Despite sagging polls and predictions ballot fatigue would doom school bonds, those measures overwhelmingly passed Tuesday, shattering local records as almost $1.4 billion in construction funding was approved countywide.
Those local measures, including Kern Community College District’s $502.8 million Measure J and Kern High School District’s $280 million Measure K, will be helped by state voters' passage of Proposition 51 Tuesday. That $9 billion school bond measure will provide many districts with matching funds for new construction.
Of the state’s record 184 local school bond measures, only a handful failed. In Kern County, 10 of 11 passed. McFarland’s bond — the only one with an organized campaign committee opposing it — failed.
“Voters made the right choice by continuing to invest in education,” said incoming California Community Colleges Chancellor Eloy Ortiz Oakley. “These resources will help us offer the classes we need to educate our state’s workforce, improve transfer opportunities and help close achievement gaps.”
Staggering bond approval came after months of speculation that voters would be dissuaded by the number of ballot measures and their price tags. But that didn’t hinder bond success, with Southern California voters passing some bonds worth more than $3 billion in single districts.
Advocates attributed the success to voters realizing the need to invest in classrooms equipped for 21st century learning.
“I see this as really important for our kids, not just the ones we have here today, but for our future kids coming into our schools … I’m relieved voters saw it that way,” said Jenny Hannah, Kern County Superintendent of Schools chief facilities officer who also chairs California’s Coalition for Adequate School Housing, the main proponent of Proposition 51.
Detractors said it had more to do with a lack of opposition, which is often crushed by special interest-funded bond campaigns. CASH’s campaign was bankrolled by about $7 million, most of it from developers and construction companies.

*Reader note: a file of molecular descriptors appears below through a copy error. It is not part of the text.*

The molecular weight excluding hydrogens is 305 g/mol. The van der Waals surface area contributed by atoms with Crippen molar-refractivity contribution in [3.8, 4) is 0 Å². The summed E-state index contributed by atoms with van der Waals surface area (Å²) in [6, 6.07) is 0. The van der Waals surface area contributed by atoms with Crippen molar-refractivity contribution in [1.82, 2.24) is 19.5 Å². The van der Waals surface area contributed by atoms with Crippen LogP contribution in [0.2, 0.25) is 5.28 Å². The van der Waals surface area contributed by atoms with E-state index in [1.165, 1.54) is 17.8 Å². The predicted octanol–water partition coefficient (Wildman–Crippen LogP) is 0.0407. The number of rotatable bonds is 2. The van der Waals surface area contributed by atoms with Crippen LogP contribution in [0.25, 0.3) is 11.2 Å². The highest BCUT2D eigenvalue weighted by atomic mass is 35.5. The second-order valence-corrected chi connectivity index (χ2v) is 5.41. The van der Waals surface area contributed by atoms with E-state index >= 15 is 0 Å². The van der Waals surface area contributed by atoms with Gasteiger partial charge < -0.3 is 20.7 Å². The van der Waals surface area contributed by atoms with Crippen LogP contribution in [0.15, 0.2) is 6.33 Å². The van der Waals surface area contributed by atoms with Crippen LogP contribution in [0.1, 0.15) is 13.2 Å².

“Last night just shows they’re fine-tuned. They can print money on demand,” said Richard Michael, a state bond watchdog.
Regardless of the politics, the new funding stream opens doors for massive construction projects.
KHSD intends to build a new Career Technical Education facility. Board members have talked for years about bolstering vocational programs, even becoming a national model for CTE.
Measure K’s success puts the district on track for that while creating career paths that will uniquely serve Kern County, said KHSD board President Mike Williams.
“Our hope is that we’ll be supplying our economy with the kind of workers that are in demand, and will get paid well, and will be contributing taxpayers to the economics of Kern County,” Williams said.
The district committed to breaking ground on a $60 million CTE center in the southwest regardless of the bond election outcome. Another $63 million CTE center in the northwest is planned to break ground in 2017 with money voters approved Tuesday.
Creating multiple campuses would alleviate overcrowding in the program, Williams said, adding that students who struggle in school sometimes turn around academically when introduced to CTE.
“They get excited and they can see a future for themselves, and suddenly their attendance is up, their attitude is up, their demeanor is up and they start dreaming about what they can be,” Williams said.
KCCD officials had little faith that Proposition 51 would pass, said Bakersfield College President Sonya Christian. Now that voters approved the $9 billion bond, officials are taking another look at their project list, attempting to squeeze every dollar they can from the measure.
One of their priorities will be a $65 million STEM building that will transform the southeast end of campus into a “STEM neighborhood,” Christian said.
“We have systematically been focused on expanding our STEM programs because they lead into high-wage jobs,” Christian said.
And at the Bakersfield City School District, administrators plan to use much of its $110 million bond to construct a new elementary school.
The remainder could go toward renovations at the district’s school sites, but Assistant Superintendent of Business Steve McClain didn’t underestimate the district’s need for additional classrooms.
“It’s definitely at the front of our list for adding more schools because we know we’ve had nine years of straight enrollment growth,” McClain said.
Countywide, Kern has seen enrollment growth every year since 2010, underscoring the need for upgrading school facilities that have taken a beating throughout the years, school officials say.